Influencer Outreach: Weird Mistakes and What to Do Instead
You want to grow your audience. You need to meet other content creators. But how?
You’re a content creator. Of course you’re thinking about avenues for growing your audience! You know it will involve finding personal connections — meeting other people who have an audience.
A lot of good can come from growing your personal network. But it’s also something people can feel awkward about. You don’t want to give people the impression that you’re merely trying to use them or get something from them — as if that is the only reason you are talking to them. That seems weird.
So how do you approach an influencer and seek for some kind of genuine connection? (And not make it feel awkward!)
I’ll offer some examples. I’ll start with some epic fails and weird mistakes I’ve come by.
Here’s one: Somebody sent me a message invite on Facebook. I didn’t know him. He had a picture of Greg Bahnsen (a well known Theonomist) as his profile picture. He didn’t have a picture of himself. And he said, “Would you like to discuss Theonomy sometime?”
I said, “No thanks.”
He hadn’t given me any reason to want to discuss it with him.
Whereas, if somebody were to comment on my Facebook Profile and have a discussion with me (and I got to know who they were), then I might be more interested.
There are all kinds of ways to reach out to people; think about how to make it interesting to them.
Well That Was a Fail!
So you want to grow your audience. You know you need reach out to other content creators. Your goal is to have video discussions with them or to write guest articles or to overlap your audiences in some way.
How do you break the ice?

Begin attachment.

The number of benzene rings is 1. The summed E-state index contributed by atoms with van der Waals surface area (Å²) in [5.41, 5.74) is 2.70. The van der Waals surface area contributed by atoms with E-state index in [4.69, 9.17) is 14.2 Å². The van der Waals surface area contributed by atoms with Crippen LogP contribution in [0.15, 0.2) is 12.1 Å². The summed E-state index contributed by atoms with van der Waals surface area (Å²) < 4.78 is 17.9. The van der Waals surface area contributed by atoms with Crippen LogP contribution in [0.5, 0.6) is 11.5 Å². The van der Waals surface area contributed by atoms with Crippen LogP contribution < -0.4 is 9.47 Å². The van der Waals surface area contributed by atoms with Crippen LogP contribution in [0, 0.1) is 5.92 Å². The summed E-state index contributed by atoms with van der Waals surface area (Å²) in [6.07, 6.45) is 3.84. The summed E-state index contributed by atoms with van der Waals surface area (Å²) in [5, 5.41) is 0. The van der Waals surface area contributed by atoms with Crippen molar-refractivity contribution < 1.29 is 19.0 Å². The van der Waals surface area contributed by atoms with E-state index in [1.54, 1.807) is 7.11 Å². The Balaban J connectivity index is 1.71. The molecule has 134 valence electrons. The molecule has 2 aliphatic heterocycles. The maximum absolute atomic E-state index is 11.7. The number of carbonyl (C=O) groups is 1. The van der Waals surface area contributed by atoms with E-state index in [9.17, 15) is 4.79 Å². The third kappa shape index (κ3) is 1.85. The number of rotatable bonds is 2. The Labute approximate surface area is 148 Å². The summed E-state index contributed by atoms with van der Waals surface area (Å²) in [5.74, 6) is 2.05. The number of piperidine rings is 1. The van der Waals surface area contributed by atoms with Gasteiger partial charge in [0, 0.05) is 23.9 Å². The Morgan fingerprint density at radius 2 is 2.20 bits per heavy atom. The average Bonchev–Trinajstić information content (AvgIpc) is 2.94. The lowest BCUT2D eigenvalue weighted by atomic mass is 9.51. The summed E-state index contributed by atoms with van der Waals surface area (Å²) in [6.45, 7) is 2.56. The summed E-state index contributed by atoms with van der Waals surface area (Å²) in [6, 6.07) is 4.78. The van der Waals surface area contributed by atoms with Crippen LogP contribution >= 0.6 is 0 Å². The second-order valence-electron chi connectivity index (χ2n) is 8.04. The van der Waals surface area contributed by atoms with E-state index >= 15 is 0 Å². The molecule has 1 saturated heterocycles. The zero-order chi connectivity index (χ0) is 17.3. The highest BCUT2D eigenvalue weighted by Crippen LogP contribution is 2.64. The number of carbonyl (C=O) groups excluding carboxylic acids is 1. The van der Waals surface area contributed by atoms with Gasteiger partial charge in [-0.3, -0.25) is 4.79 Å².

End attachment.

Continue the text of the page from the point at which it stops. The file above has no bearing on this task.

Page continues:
Here’s one idea I’ve seen people try. It doesn’t really doesn’t work. (To be clear: You shouldn’t do it.)
I saw somebody publish an open letter (to me) saying: “I challenge you to a debate.”
This is a person that I know personally. He never reached out to me one-on-one about this challenge before posting the public letter. And he was a bit critical in the wording. Not cool.
I know the man personally to some degree, so I said, “Well sure, I’ll do it. But I’m not doing it because you were critical of me publicly. I’ll do it because I respect you.”
We’ll see how the discussion goes. That’s one way of approaching people. I don’t recommend it.
In the next part I’ll cover more ideas about how you can approach people and get the conversation going (even publicly) in a way that gets your message out there.
This one isn’t as awkward. But there is still something to learn.
We’ve seen a couple of examples of people attempting to reach out to someone else and get a public discussion started. The examples weren’t necessarily bad. But they were clumsy. These approaches didn’t bring the intended results.
Here’s another example.
This person gets a little further. In this example, think about what the man did right — and what he did wrong.
Someone got on my email list (a good move). He was receiving my emails, and he started reading them, and he hit reply to one and he said:
“I really appreciate what you said here. I like that.”
Then we had an email exchange back and forth (probably three or four emails).
But then… he arrived at his point. He told me something that had been on his mind from the beginning. He said (roughly):